In the long haul, it remains to be seen how successful our efforts will be; but we are doing something and trying to use our available resources to the best effect. It is a local attempt to resolve a small part of a global problem. It is an approach that, depending upon the circumstances, can work on a variety of water quality concerns.

Apr. 22 2014 11:51 AM
J.C. from NYC

Every day is my personal Earth Day.
It's sad that we need to be reminded about the planet we live on by designating a special day.
Every single day is Earth day!

Apr. 22 2014 11:34 AM

The first Earth Day gathering was held at Union Square, not Central Park. I know - I was there!

Apr. 22 2014 10:36 AM

Steve Cohen's insights are so interesting! Yesterday's Leonard Lopate talked a bit about the psychology of deniers and enemies of science, very relevant I think to the Climate Change issue. Agree that celebrating Columbus day is beyond ridiculous.

Apr. 22 2014 10:35 AM
John A

In response to the question, I never use airconditioning. Just dress accordingly.

Apr. 22 2014 10:33 AM
Wendy from Upper West Side

As I listen, I am putting what is left of fruits, vegetables, coffee grounds, etc. into the freezer so I can bring them to the compost collection at Sunday's neighborhood farmers market. Since someone mentioned it to me last year, I've done it every week. The opportunity to compost and make good use of earth-friendly "garbage" should be more broadly publicized - it's a great opportunity to make more good use of the good food we are privileged to eat.

Apr. 22 2014 10:30 AM
Jocelyn from Brooklyn

I called in, but got taken out of the call stack. I am a revolutionary, that's why I care about the environment. Its true that "its all connected", and that means climate crisis, environmental crisis, and the economic crisis aren't a matter of poor individual choice, but the very system we live in. The fossil fuel industry, for example, isn't breaking any of the rules of capitalism; it is following them. Exploiting workers, creating profit, and investing in 80% of underground fuel that according to the recent IPCC report couldn't be used without total destruction of the planet and humanity--this is all part of the logic of a society based on accumulation of capital, not on people suviving. McDonald's CUNY (where I teach as an adjunct and receive far below a living wage), the MTA--they are all built on the same logic. We need to not just understand how the world is connected, but take action to build a new society.

Today there are events all over the city. At Columbia University, from 12-8 on Butler Lawn there will be events all about how to take action Please come and organize.

Apr. 22 2014 10:29 AM

This segment is so smug and tedious I'm never going to recycle anything again!

Apr. 22 2014 10:21 AM
The Truth from Becky

I agreee with the caller, Kermit - let us drop Columbus day and make Earth Day a National Holiday!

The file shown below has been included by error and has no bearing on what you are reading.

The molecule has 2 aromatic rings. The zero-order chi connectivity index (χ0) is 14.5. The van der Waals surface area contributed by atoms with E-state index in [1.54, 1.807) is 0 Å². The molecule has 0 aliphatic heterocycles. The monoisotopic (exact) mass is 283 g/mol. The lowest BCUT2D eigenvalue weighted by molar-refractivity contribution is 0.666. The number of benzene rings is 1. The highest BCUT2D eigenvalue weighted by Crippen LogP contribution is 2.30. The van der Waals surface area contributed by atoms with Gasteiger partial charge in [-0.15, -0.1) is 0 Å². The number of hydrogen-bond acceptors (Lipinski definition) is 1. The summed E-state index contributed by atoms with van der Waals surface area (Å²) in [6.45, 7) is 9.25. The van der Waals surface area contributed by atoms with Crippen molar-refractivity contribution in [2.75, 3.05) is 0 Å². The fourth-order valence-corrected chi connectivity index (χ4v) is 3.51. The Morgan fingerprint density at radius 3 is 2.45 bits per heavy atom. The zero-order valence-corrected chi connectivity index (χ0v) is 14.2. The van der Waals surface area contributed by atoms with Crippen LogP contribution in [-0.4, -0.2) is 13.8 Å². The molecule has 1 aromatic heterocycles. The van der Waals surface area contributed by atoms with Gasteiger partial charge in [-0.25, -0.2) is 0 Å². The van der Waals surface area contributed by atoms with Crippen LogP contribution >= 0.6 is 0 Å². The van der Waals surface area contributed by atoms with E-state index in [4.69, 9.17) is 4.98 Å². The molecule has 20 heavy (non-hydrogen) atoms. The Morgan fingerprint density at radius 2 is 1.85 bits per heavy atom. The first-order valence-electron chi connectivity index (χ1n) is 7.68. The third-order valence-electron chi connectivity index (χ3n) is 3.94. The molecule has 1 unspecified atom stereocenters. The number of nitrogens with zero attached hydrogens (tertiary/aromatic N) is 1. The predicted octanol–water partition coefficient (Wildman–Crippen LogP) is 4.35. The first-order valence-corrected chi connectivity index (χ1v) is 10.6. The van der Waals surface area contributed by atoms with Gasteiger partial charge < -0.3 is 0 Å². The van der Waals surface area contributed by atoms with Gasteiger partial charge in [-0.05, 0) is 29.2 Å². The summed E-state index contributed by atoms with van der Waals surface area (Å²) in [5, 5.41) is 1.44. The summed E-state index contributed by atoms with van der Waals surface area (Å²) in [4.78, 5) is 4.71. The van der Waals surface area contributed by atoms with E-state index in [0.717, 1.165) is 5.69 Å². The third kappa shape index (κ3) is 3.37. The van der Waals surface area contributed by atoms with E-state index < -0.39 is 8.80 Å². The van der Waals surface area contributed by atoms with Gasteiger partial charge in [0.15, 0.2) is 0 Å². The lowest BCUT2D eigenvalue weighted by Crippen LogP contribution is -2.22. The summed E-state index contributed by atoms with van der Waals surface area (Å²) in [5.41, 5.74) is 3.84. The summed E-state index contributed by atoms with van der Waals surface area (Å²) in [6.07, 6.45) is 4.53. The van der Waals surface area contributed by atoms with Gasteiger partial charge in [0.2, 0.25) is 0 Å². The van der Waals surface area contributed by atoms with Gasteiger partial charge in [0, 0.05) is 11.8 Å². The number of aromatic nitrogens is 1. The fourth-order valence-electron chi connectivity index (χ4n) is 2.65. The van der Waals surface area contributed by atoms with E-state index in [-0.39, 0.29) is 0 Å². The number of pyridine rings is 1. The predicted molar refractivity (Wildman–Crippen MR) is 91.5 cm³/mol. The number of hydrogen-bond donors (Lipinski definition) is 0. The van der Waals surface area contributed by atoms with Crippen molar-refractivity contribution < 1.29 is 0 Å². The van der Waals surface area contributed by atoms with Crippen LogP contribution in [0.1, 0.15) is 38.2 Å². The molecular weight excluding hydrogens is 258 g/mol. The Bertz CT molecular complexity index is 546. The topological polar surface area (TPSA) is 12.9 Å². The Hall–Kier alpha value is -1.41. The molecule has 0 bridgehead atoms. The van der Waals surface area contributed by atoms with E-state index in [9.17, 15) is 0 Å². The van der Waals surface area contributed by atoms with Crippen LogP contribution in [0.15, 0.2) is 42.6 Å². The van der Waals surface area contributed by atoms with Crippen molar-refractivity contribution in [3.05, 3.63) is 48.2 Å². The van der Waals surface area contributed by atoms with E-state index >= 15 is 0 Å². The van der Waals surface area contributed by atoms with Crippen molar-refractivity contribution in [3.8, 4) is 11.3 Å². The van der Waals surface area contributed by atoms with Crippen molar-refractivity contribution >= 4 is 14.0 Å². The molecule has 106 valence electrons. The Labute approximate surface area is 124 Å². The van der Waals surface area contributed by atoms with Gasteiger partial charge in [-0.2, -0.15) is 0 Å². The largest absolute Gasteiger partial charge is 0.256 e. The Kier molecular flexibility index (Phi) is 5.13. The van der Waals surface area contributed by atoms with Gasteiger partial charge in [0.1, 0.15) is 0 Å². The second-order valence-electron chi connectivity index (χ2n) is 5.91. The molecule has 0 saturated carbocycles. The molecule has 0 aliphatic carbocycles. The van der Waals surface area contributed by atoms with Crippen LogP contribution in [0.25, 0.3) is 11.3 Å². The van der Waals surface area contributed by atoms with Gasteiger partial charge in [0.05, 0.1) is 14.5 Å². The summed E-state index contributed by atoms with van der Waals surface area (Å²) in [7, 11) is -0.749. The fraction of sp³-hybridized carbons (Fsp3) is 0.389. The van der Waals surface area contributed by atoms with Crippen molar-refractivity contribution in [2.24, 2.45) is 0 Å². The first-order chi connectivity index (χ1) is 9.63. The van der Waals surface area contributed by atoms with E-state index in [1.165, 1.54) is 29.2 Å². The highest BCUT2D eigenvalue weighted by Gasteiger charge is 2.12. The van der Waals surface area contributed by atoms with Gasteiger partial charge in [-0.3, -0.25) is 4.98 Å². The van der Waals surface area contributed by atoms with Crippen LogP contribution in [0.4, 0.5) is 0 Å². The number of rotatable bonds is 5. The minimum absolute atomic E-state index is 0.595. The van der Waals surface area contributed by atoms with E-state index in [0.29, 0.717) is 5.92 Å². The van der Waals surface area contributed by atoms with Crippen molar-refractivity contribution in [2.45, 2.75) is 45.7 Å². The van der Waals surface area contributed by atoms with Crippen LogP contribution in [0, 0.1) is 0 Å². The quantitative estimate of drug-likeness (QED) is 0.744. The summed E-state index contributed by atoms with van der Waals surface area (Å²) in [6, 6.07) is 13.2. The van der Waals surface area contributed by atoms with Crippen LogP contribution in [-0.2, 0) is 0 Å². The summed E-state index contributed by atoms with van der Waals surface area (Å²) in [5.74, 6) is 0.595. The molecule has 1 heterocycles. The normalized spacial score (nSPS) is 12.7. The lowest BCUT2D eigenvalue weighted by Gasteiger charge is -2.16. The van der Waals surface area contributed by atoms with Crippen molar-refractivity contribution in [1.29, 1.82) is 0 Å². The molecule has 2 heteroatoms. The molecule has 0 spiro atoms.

Apr. 22 2014 10:16 AM
Nancy from Manhattan

Wear vintage clothes.

It's fabulously environmental, and takes you out (except for undies!) of the garmento-industrial complex, plus you'll look GREAT.

Apr. 22 2014 10:15 AM
Peg from paradise

I am very afraid of people like Ed and Martin C. And I'm very afraid for all the young children in the world today. These unfortunate darlings will inherit a very different and harsh world than we have at present.

Apr. 22 2014 10:13 AM
Dennis Dinzeo from Las Vegas, NV

The great unsung hero of Earth Day and every other day; Claire (Pat) Patterson...............saved us all from slow deaths by lead poisoning.
from Wikipedia:
Patterson's work both to determine the age of the Earth and his campaign against lead poisoning were central elements of the seventh episode of the 2014 series Cosmos: A Spacetime Odyssey.

Apr. 22 2014 10:11 AM
Ernie from UWS

Why is it a day of fear again?

Apr. 22 2014 10:11 AM

After listening yesterday's show, I'll just pray the invisible hand will provide.

Apr. 22 2014 09:42 AM
Sheldon from Brooklyn

So Ed, is that your tacit acceptance of the necessity of birth control? God forbid - abortion?

Apr. 22 2014 09:03 AM

“No politics, no hysteria, just science.”

Sorry, it’s too late. No sane person can deny that the climate scientists haven’t somewhat hyped the problem (and admittedly destroyed evidence to hide it), if for no other reason than their own self-interest in order to advance their funding, their importance and their careers.

Climate science is hopelessly politicized now. Even if you AGREE that there should be concern and action: try to debate the scope or urgency of the problem and you are vilified. (“The debate is over.”)
EVERYTHING is political now. It’s just another “war against ....” used by the partisans for whom life is now a never ending campaign.

Apr. 22 2014 09:02 AM
Ed from Larchmont

Perhaps we have almost fulfilled God's command 'Go, multiply, and fill the earth'. Perhaps.

Apr. 22 2014 08:03 AM